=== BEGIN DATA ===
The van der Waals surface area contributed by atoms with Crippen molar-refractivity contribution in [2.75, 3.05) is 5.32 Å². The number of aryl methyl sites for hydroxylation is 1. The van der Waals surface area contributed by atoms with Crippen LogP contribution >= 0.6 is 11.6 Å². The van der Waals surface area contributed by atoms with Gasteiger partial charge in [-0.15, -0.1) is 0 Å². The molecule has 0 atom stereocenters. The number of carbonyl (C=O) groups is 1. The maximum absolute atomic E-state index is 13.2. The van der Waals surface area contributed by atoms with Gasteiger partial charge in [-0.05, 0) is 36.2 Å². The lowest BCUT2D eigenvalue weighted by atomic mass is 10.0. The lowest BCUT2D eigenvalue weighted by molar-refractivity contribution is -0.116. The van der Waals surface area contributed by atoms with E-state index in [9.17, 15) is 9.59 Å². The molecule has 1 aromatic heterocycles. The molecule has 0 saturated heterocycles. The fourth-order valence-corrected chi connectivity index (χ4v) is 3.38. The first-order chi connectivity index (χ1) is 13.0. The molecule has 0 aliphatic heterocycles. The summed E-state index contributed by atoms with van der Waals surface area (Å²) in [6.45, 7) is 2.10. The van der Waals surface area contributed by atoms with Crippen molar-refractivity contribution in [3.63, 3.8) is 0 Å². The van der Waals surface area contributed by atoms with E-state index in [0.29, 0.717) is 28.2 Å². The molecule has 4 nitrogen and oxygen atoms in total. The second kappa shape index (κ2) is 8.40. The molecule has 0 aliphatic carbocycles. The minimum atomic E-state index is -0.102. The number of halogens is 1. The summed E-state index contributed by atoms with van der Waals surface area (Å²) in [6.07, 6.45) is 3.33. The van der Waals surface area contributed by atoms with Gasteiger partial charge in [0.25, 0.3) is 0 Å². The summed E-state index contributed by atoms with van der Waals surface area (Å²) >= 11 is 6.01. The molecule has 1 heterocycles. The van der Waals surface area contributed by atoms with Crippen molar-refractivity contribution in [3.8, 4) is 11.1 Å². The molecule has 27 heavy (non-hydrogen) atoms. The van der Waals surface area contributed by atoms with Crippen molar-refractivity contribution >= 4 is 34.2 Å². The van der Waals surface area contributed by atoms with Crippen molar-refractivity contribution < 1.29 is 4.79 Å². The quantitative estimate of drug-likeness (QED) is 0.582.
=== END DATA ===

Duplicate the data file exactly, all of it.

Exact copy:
The van der Waals surface area contributed by atoms with Crippen molar-refractivity contribution in [2.75, 3.05) is 5.32 Å². The number of aryl methyl sites for hydroxylation is 1. The van der Waals surface area contributed by atoms with Crippen LogP contribution >= 0.6 is 11.6 Å². The van der Waals surface area contributed by atoms with Gasteiger partial charge in [-0.15, -0.1) is 0 Å². The molecule has 0 atom stereocenters. The number of carbonyl (C=O) groups is 1. The maximum absolute atomic E-state index is 13.2. The van der Waals surface area contributed by atoms with Gasteiger partial charge in [-0.05, 0) is 36.2 Å². The lowest BCUT2D eigenvalue weighted by atomic mass is 10.0. The lowest BCUT2D eigenvalue weighted by molar-refractivity contribution is -0.116. The van der Waals surface area contributed by atoms with E-state index in [9.17, 15) is 9.59 Å². The molecule has 1 aromatic heterocycles. The molecule has 0 saturated heterocycles. The fourth-order valence-corrected chi connectivity index (χ4v) is 3.38. The first-order chi connectivity index (χ1) is 13.0. The molecule has 0 aliphatic heterocycles. The summed E-state index contributed by atoms with van der Waals surface area (Å²) in [6.45, 7) is 2.10. The van der Waals surface area contributed by atoms with Crippen molar-refractivity contribution in [3.63, 3.8) is 0 Å². The van der Waals surface area contributed by atoms with E-state index in [0.29, 0.717) is 28.2 Å². The molecule has 4 nitrogen and oxygen atoms in total. The second kappa shape index (κ2) is 8.40. The molecule has 0 aliphatic carbocycles. The minimum atomic E-state index is -0.102. The number of halogens is 1. The summed E-state index contributed by atoms with van der Waals surface area (Å²) in [6.07, 6.45) is 3.33. The van der Waals surface area contributed by atoms with Gasteiger partial charge in [0.25, 0.3) is 0 Å². The summed E-state index contributed by atoms with van der Waals surface area (Å²) >= 11 is 6.01. The molecule has 1 heterocycles. The van der Waals surface area contributed by atoms with Crippen molar-refractivity contribution in [3.8, 4) is 11.1 Å². The molecule has 27 heavy (non-hydrogen) atoms. The van der Waals surface area contributed by atoms with Crippen molar-refractivity contribution >= 4 is 34.2 Å². The van der Waals surface area contributed by atoms with Crippen molar-refractivity contribution < 1.29 is 4.79 Å². The quantitative estimate of drug-likeness (QED) is 0.582.